Tuesday, February 7, 2017

The War On Public Radio

“Republicans and the new Administration need to demonstrate that we take our fiscal responsibility seriously...That’s why I have reintroduced two pieces of legislation to permanently defund the Corporation for Public Broadcasting and National Public Radio. CPB received $445 million during Fiscal Year 2016, and this money could be put to better use rebuilding our military and enhancing our national security.”
  Congressman Doug Lamborn (CO-05)

During the first presidential debate of the 2012 election cycle Mitt Romney gave Twitter mana from heaven when he said, “I’m sorry, Jim. I’m going to stop the subsidy to PBS. I’m going to stop other things. I like PBS. I love Big Bird. I actually like you, too. But I’m not going to keep on spending money on things to borrow money from China to pay for it.” That was a little over four years ago, Big Bird (like many others who depend on The Cooperation for Public Broadcasting) breathed a sigh of relief when Mitt Romney was defeated that November, but that wasn’t the beginning or end of the Republican war on access to Public television and radio.

On January 31st, Congressman Doug Lamborn, from Colorado’s 5th Congressional District introduced two bills H.R. 726 and H.R. 727 to defund NPR and the CPB. H.R. 726 is a bill that, in his words, “Prohibits public radio stations from using federal funds to purchase programming from and/or pay dues to NPR.” In fiscal year 2015 NPR received $81 million dollars from programming fees and dues. The second part of this bill would prohibit direct Federal funding of NPR which would cut another $5 million dollars from their coffers. The congressman’s bill would cut over 40% of NPR’s operational budget. H.R. 727 would end all federal funding for the Corporation of Public Broadcasting after fiscal year 2019. With two pieces of legislation, one Congressman with a simple majority in both houses could give President Trump a bill that could permanently destroy public access television and radio in America.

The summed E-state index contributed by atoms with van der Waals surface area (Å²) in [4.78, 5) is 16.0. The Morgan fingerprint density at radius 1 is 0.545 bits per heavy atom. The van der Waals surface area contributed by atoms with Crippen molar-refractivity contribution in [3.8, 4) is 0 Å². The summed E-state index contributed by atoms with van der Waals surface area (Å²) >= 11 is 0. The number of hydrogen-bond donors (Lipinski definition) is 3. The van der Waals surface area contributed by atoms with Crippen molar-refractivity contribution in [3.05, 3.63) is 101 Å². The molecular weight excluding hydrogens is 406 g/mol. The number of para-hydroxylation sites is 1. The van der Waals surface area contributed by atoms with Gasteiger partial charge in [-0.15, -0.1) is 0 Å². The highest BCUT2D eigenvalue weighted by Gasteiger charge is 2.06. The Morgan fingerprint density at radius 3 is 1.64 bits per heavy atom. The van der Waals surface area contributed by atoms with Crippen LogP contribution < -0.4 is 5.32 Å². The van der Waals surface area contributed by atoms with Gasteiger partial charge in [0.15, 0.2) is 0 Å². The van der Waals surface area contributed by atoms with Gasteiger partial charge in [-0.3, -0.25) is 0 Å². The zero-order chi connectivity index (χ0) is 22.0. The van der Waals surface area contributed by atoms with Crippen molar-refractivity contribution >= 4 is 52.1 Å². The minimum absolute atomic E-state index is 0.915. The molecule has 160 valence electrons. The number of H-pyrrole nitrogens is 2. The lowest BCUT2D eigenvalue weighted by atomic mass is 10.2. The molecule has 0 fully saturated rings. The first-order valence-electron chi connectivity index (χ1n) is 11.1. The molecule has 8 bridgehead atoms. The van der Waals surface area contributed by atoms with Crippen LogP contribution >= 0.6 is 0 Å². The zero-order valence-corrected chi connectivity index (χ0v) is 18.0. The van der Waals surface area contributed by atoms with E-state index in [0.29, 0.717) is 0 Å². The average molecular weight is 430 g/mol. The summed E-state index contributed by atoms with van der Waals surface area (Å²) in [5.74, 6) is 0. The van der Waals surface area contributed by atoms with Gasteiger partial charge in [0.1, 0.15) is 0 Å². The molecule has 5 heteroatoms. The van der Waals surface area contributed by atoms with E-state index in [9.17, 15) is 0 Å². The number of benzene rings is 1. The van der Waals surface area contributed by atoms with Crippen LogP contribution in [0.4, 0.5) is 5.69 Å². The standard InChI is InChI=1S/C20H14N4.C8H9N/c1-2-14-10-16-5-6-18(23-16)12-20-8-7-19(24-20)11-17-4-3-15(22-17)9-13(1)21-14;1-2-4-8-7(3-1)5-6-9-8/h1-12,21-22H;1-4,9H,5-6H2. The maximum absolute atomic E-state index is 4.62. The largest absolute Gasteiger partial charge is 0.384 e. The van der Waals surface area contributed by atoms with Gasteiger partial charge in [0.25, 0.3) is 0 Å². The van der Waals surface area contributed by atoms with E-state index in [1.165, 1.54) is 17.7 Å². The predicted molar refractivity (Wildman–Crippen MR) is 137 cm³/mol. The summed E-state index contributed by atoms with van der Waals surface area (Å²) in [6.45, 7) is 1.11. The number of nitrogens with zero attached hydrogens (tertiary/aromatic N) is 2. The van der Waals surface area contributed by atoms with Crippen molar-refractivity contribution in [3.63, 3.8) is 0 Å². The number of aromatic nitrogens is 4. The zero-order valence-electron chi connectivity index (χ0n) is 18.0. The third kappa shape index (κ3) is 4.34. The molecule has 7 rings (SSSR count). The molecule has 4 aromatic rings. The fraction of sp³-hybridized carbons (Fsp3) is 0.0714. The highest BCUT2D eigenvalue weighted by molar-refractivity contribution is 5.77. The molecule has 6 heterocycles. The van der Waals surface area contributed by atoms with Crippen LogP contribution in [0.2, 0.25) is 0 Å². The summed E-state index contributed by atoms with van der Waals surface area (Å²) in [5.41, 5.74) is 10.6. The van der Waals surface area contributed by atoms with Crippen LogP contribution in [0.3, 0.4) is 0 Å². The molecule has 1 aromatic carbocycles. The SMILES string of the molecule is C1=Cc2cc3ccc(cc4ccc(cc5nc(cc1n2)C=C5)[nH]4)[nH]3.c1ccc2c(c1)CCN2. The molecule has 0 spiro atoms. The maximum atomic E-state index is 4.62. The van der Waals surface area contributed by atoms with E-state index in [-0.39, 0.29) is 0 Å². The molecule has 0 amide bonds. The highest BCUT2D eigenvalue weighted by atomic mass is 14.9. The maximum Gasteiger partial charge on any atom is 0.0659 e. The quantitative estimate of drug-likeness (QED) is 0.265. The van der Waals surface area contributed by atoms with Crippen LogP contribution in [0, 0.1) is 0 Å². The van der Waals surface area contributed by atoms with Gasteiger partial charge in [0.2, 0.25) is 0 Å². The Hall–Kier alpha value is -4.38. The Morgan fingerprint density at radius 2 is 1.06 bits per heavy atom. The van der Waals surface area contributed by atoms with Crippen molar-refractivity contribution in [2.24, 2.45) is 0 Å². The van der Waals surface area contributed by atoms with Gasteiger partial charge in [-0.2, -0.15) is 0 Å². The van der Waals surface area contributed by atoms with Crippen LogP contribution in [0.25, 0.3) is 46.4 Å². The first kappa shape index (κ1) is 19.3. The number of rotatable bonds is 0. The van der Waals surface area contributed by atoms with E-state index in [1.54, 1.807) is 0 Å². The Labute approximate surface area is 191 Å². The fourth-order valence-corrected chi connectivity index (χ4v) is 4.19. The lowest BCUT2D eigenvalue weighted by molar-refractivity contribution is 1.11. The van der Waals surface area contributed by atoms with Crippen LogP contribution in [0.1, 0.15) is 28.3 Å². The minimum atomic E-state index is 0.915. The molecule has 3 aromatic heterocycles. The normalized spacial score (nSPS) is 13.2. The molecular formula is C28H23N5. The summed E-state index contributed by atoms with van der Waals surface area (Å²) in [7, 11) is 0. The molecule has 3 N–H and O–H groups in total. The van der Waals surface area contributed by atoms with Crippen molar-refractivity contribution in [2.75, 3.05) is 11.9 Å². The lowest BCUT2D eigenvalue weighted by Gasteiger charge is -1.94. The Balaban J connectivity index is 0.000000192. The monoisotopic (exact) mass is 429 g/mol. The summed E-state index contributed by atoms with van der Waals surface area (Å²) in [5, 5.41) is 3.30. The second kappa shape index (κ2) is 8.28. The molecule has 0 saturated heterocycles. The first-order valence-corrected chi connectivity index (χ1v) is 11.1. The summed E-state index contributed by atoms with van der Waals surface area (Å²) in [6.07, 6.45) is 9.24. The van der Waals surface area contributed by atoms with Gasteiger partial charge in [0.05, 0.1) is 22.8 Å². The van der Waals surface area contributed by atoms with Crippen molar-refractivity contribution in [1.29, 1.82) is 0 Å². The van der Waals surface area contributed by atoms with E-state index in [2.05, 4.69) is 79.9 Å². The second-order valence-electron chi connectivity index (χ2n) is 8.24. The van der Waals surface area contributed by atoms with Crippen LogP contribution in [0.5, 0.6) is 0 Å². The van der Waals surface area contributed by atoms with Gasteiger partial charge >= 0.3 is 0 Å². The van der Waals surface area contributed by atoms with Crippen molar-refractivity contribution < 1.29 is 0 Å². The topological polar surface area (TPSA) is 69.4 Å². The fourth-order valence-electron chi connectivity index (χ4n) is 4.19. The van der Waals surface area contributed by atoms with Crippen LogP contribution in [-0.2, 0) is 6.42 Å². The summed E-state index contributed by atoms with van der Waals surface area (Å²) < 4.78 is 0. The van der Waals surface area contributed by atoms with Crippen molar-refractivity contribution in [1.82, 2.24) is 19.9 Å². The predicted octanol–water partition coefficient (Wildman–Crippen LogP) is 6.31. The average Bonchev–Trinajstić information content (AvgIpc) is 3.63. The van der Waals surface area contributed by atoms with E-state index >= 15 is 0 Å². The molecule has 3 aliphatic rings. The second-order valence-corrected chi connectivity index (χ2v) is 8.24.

The Corporation for Public Broadcasting (CPB) has been in the ideological and fiscal crosshairs of the Republican party since its inception in 1967. In 1971 President Nixon denied National Public Radio (NPR) space in the White House press room; this was followed by a 1972 veto of funds allocated to the CPB and the firing of top PBS officials. President Nixon almost killed Public radio and television at a time when neither entity was a thorn in his side. NPR (either out of good journalism or spite) gave voice to the antiwar movement and provided extensive coverage of the Washington Post’s investigations into the Watergate break in and cover up. The national media’s reluctance to cross the Nixon administration gave NPR legitimacy with their core audience, but also to those who opposed the war. NPR barley survived the Nixon administration. NPR didn’t get White House access until Nixon resigned.

For the two years of Ford administration and the four years of the Carter administration, The CPB, NPR, and PBS lived without the threat of elimination. That changed when Ronald Reagan defeated Jimmy Carter in the 1980 election. President Reagan’s free market principles fueled his push eliminate federal funding to the CPB. It’s a mathematical fact that Ronald Reagan tripled the federal debt over the course of his two terms, yet his “fiscal conservatism” led him to believe that NPR and PBS shouldn’t be subsidized by the federal government and should fend for themselves in the free market. In 1983 President Reagan asked congress to cut 20% of the funds allocated for CPB funding. These cuts hurt NPR and some of the smaller stations that were heavily dependent on federal dollars. The Corporation for Public Broadcasting survived because listeners got involved and picked up the slack financially. I don’t believe there’s enough evidence for one to be optimistic about NPR and CPB surviving the 115th Congress and the Trump administration.